Exactly. There are currently several tutorials, several problems and the solutions to these problems. Regarding practice and solutions, we have a new approach. The idea is: if you can’t solve a problem, you should not read the whole solution, you should only find the clue and go back to the problem. We have started three months ago but there is already a strong community and many people who have solved many problems and they are ready to help.

Your platform is online for a short time, but as I can see, there are already plenty of people using Commonlounge. Where are the users from?

The majority is from India but there are lots of people from Indonesia, Egypt, Bangladesh, Brazil, there are people from all over the world.

But they are here not only for one topic like coding or technology. Commonlounge doesn’t host just one community. I can even see the place for HBO’s Westworld fans!

Commonlounge - Westworld community

This is actually one of the most active ones, but the show has ended so I expect that the traffic will decrease in there as of now. Still, this is the proof how fast we are growing right now. He have already 2000 users right now, there were about 1000 only a month ago. So, it has doubled in a month. I am really thrilled how it would look like in coming weeks.

What was behind the idea to create such a platform. There are lots of social media platforms already in the web, is there something you expect to be different?

Lots of people love Facebook, but I don’t care much about this certain platform. My Internet social life was always more connected with places like Spoj or CodeChef (they also use Spoj’s Sphere Engine – author). It is not about who I know but what I do. I love programming and I love doing algorithms, so I choose places where I can do that. There are obviously people who are into poker or want to talk about TV show all day long, that’s what they do. So I wanted not a ‘Facebook’ centered around your social life but a ‘Facebook’ centered around what you do. It’s a bit closer to what you have on Reddit.

It’s a place with all these communities, you can join to the community you feel you are related to – you can join MIT Subreddit, India Subreddit, Poland Subreddit, there’s probably Spoj Subreddit. So they are focused around certain subject or activity. But Reddit is already +10 years old, they haven’t changed it at all, they are not doing it well.

Why is that?

In order to embed something on Reddit as well as manage community properly you need to use some code.

We as programmers find it easy, but there are people who are into cooking, to discuss movies, they are here for socializing and can find this coding part difficult. We can do all these things somewhere else – we can go to other website and play chess or poker, the others can decide that it’s better to visit Spoj and learn algorithm. But for those non-technical communities, the website must be plain and simple – let the people create content, talk to each other and enjoy building community.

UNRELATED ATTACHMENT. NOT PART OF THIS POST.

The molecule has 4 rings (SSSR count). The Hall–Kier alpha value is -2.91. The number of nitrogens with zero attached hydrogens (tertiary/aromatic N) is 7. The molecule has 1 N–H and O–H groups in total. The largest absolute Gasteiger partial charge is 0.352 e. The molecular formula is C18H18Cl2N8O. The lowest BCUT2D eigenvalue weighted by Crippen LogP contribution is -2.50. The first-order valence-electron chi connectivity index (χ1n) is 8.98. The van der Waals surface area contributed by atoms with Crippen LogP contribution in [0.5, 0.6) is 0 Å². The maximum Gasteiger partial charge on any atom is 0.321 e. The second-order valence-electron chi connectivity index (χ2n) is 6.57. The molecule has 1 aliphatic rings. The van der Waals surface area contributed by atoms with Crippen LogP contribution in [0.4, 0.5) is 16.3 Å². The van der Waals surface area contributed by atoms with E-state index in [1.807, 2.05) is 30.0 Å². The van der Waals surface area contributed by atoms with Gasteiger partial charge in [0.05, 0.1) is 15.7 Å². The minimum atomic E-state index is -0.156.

Talking about community – how do you find your experience with Spoj, how did it help you to get to the place where you are now.

I learned about Spoj from the TopCoder forum, they wrote about high school programming competition. At that time there were no others contests. There were 6 months for the contest, one for each month, the prize was iPod – it was the newest one at that time. I practiced on Spoj and prepared for the contest. At the end of the month on the last day, I stayed up overnight and coded for 10 hours. Spoj had a policy of not updating the leaderboard in the last 24 hours. When the results came out after the contest ended, I was on top. It was really fun. After that I used Spoj for practice. When I went for my college school, which is MIT in Boston I don’t think they’d even consider my application without IOI (International Olympiad in Informatics).

Has this single programming contest really changed your life so much?

I cannot imagine my current life, doing my own startup now, without the things that happened earlier, without this practice and learning I had on Spoj. My life would be totally different without getting MIT. And I wouldn’t be on MIT without IOI, which would not happen without Spoj and TopCoder.

You said that after finishing MIT you’ve decided to work on your own startup, you didn’t want to move to some big company, big corporation, why startup?

I wanted to get some experience and preferred to be more independent. I don’t like to repeat things on a day-to-day basis. In startup you grow faster. Big companies, like Google are more like school – you know what to do, they tell you what to do, it gives me a school-like impression, maybe I am wrong but this is how I feel.

The interview was conducted over Skype in December 2016

Did you like the interview? Please share it with the others 🙂 

Spoj team on SnackDown2016

Recently we had a chance to spend a couple of days with our oldest and best friends – the CodeChef Team. We have been providing backend for CodeChef for almost 8 years now and we are extremely happy and proud to see the obvious success of CodeChef! ‪#‎SnackDown2016‬ was an amazing event, and this is all thanks to the wonderful people who received all the participants and guest with extraordinary hospitality.

Thank you, Guys! From the bottom of our hearts!